On October 25, 2021, the Supreme Judicial Court held in Russell Berry v. Commerce Insurance Company, (No. 2020-P-1316) that the provision of the Massachusetts Tort Claims Act, G.L. c. 258, §2 (the “Act”) which provides civil tort immunity to any public employee acting “within the scope of his office or employment” did not apply to a Raynham police officer who struck a fellow officer with his truck on town property while returning from a paid lunch.

The incident in question occurred at a firing range owned by the Town of Raynham.  Officer Shawn Sheehan was an employee of the Raynham Police Department and a certified firearms instructor who was being paid overtime to conduct a day-long training for fellow officers. The plaintiff, Officer Russell Berry, was also an employee of the Raynham Police Department who was required to attend the training. Following the morning session, Officer Sheehan left the range to buy lunch at a nearby store. During this lunch break, Officer Sheehan was still being paid and was planning to eat during a “working lunch” with fellow officers. When he returned, Officer Sheehan drove his pickup truck directly onto the range, intending to park near a group of picnic tables. Driving “faster than he should have,” Officer Sheehan applied the brakes, and the truck slid and struck Officer Berry, pinning his leg between the truck and a picnic table.

Officer Berry sustained several injuries to his leg and incurred medical bills in excess of $130,000. As a result of his injuries, Officer Berry received leave with pay under G.L. c. 41, § 111F, which applies to police and firefighters injured “in the performance of [their] duty.” However, when Officer Berry submitted a written demand letter to Officer Sheehan’s insurer, it denied coverage on the ground that Officer Sheehan was a public employee who had been acting within the scope of his employment and, thus, was immune under G.L. c. 258, §2. Officer Berry then sued in Superior Court and the judge entered a declaratory judgment in his favor.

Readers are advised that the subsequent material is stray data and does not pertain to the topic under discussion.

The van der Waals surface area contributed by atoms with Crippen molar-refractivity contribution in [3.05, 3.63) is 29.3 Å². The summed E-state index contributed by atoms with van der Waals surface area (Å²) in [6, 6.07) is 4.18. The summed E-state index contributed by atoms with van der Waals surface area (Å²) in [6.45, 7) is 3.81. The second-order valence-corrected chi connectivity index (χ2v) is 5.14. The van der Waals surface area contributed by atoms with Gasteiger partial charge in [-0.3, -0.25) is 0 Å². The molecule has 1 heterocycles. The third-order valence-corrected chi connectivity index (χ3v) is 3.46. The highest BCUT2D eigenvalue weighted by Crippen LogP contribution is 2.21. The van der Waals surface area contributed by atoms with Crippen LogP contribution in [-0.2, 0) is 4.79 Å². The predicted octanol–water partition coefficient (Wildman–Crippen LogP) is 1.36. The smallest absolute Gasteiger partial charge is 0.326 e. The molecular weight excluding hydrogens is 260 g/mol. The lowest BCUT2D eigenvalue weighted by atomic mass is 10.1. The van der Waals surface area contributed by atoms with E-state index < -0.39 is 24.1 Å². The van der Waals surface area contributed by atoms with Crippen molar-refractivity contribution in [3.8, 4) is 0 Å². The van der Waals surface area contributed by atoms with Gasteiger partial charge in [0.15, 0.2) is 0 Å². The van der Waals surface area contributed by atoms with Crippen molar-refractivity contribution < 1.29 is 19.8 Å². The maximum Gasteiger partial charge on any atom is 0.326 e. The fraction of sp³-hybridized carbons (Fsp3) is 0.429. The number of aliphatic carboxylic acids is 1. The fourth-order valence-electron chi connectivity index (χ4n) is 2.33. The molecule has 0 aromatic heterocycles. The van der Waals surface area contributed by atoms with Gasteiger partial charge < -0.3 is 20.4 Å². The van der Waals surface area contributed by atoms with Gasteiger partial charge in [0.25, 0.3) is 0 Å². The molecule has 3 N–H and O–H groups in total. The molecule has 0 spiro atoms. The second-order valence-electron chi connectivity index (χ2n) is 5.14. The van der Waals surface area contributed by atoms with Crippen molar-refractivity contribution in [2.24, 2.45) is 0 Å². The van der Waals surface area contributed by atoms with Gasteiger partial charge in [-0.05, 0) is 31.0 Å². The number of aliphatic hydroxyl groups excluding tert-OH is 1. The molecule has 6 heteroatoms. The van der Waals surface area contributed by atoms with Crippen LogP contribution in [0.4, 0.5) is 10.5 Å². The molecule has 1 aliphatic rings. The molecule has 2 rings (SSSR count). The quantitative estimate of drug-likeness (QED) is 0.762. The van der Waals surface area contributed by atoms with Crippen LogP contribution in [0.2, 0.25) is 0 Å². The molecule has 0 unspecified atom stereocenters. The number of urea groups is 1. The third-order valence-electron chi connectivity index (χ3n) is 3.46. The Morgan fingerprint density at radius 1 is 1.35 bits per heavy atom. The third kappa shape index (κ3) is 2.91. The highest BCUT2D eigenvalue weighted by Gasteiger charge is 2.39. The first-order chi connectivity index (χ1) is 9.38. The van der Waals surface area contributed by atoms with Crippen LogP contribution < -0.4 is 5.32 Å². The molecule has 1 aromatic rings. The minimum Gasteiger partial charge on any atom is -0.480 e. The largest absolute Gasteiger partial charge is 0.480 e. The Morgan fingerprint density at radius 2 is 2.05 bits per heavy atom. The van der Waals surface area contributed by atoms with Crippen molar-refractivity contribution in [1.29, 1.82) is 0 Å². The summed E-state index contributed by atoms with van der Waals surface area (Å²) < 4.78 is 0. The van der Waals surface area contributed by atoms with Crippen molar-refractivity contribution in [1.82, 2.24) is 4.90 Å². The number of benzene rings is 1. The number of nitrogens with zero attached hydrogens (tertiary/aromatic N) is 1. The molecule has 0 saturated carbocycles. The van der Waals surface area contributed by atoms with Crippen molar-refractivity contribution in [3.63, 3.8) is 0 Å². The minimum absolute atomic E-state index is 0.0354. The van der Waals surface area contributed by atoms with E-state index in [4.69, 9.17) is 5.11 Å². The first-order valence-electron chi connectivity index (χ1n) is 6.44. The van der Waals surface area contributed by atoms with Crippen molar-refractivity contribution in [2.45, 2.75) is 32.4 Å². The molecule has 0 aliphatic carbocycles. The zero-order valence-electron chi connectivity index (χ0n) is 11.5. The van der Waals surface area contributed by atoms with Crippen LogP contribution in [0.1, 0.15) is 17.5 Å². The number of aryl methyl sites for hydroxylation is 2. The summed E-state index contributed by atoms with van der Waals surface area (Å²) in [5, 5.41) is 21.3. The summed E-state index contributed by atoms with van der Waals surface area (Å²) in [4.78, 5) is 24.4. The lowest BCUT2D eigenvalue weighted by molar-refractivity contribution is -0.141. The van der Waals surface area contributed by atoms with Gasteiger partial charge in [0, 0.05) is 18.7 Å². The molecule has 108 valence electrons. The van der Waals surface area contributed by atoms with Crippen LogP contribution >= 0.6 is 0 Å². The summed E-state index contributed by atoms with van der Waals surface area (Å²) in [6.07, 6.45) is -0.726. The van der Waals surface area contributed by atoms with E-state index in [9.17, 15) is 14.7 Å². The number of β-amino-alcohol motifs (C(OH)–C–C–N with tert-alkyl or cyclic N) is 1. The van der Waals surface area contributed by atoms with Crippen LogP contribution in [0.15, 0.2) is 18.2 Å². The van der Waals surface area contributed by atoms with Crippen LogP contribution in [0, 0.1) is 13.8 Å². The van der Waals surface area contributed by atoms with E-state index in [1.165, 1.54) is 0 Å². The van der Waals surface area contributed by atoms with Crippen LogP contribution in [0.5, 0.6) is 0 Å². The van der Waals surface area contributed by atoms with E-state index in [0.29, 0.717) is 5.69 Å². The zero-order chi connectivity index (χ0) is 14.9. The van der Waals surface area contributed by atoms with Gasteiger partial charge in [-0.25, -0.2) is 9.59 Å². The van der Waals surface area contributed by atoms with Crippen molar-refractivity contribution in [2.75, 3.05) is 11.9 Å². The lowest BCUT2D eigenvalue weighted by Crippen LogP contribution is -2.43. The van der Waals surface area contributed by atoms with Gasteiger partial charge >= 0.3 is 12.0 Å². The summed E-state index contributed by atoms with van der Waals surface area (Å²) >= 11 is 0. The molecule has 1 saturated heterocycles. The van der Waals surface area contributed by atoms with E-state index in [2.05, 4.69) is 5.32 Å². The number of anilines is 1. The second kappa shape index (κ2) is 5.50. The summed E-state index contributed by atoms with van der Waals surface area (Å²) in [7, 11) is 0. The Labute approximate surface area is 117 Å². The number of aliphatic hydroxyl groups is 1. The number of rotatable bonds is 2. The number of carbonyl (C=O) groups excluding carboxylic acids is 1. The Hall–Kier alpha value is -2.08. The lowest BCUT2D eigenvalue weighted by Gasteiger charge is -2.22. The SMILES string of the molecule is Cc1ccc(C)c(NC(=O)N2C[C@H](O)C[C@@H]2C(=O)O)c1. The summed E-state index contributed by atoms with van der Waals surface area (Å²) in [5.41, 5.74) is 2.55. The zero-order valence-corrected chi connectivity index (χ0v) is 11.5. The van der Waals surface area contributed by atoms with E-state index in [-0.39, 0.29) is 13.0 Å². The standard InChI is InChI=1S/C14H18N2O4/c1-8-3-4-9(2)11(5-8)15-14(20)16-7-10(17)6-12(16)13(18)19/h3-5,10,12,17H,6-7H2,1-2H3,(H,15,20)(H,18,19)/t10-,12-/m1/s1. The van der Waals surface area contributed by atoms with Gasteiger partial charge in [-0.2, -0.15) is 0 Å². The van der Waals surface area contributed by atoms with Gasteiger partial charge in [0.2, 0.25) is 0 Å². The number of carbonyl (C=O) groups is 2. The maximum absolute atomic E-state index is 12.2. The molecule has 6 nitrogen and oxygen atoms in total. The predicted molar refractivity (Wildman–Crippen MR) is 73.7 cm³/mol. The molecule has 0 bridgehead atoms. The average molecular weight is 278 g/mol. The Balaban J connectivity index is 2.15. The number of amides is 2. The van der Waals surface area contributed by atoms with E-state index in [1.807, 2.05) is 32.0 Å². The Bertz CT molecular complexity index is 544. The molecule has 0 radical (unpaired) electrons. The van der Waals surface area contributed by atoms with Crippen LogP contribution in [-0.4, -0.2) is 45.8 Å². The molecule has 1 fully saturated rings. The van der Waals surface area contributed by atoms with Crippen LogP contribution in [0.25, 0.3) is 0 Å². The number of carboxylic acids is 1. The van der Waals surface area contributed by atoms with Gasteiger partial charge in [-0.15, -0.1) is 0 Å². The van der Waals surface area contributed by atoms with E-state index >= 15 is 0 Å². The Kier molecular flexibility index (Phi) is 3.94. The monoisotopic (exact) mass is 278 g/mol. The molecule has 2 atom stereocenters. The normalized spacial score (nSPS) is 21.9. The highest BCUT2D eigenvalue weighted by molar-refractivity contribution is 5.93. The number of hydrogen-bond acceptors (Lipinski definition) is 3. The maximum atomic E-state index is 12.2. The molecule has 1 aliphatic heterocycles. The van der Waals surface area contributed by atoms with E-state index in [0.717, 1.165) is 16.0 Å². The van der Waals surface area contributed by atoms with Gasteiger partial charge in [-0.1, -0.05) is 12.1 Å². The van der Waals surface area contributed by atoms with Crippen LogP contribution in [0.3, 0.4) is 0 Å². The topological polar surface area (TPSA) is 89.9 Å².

After the Commerce Insurance Company appealed, the SJC, exercising direct appeal, affirmed the decision of the Superior Court. The Court explained that three factors must be considered when determining whether an employee’s conduct falls within the scope of employment: (1) “whether the conduct in question is of the kind the employee is hired to perform”; (2) “whether it occurs within authorized time and space limits”;  and (3) “whether it is motivated, at least in part, by a purpose to serve the employer.” The SJC concluded that Officer Sheehan was not acting within the scope of employment at the time of the accident because his conduct – driving his truck too fast on the range, braking suddenly, and causing his truck to slide into Officer Berry – was not part of the duties that he was hired to perform as a firearms instructor. The Court added that Officer Sheehan’s actions were not motivated, even in part, by a purpose to serve the Raynham Police Department.

The SJC reconciled this analysis with the fact that Officer Berry was injured “in the performance of his duty” and qualified for paid leave under G.L. c. 41, § 111F. The Court explained that the standard used in cases involving an injured employee’s entitlement to benefits is much broader than the “scope of employment” test used to determine whether an employer is liable for the employee’s negligent acts, pointing out that the statutes have different purposes justifying different treatments.